The determinants of effectiveness of sporting associations in Singapore

Angela Koh-Tan

Research output: ThesisDoctoral Thesis

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Abstract

This study explores the different perceptions of effectiveness among four constituent groups of stakeholders in Singapore national sports associations. The four groups are athletes, board members, coaches, and secretariat staff. The study applies a qualitative research methodology. It uses a focus group and semi-structured interviews across 25 national sports associations. The qualitative data is analysed using NVivo software to organise the data into general themes and as an aid in breaking the data into sub-themes. The four constituent groups discuss multi-faceted perceptions of effectiveness by providing varying interpretations, meanings, inferences, and relational issues depending on the roles they hold. While confirming multi-dimensional perceptions of effectiveness, the study uncovers three determinants of effectiveness that are not cited directly in the literature: communication, athlete management, and commitment and organisation of the management committee. The study suggests major tensions in terms of organisational and personal athlete outcomes. It also highlights the paramount importance of funding, both for sports development and the organisation's personnel staffing and systems. There is a symbiotic relationship between internal and external perceptions of influences on effective performance. The findings suggest constituent groups' perceptions of the Singapore Sports Council influence their perceptions of effectiveness within their own associations. In turn, SSC's policy making and organisational behaviour are perceived to affect how the effectiveness of constituent groups is evaluated as well as their scope for action within their organisations. The implications for sports administrators and policy makers include the need for better communications between and within constituent groups, quality leadership (with decisions based on sports management and sports science knowledge), a more equitable distribution of funds, an internal environment of trust and empowerment balanced by objectivism, and an external environment of realism balanced by recognition of the need for continual performance improvement.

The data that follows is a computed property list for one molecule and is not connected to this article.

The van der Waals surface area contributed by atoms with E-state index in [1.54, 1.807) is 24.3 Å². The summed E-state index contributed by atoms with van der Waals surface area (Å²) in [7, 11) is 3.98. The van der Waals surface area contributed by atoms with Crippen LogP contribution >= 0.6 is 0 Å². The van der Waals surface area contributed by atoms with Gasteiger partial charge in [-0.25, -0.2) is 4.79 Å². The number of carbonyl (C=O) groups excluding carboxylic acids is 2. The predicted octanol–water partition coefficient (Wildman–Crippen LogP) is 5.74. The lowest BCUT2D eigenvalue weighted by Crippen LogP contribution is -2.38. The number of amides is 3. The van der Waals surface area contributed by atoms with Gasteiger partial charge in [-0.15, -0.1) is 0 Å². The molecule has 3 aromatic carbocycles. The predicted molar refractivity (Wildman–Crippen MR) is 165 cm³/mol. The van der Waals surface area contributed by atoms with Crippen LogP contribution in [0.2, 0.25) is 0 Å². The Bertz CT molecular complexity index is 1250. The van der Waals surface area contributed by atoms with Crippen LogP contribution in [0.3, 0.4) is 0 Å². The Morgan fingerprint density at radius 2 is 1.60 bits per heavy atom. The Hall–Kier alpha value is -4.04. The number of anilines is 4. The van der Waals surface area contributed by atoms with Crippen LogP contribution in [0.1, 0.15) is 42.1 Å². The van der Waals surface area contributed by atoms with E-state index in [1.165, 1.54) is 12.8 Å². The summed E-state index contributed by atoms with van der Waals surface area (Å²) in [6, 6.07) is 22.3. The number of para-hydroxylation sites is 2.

Original languageEnglish
QualificationDoctorate
Publication statusUnpublished - 2008

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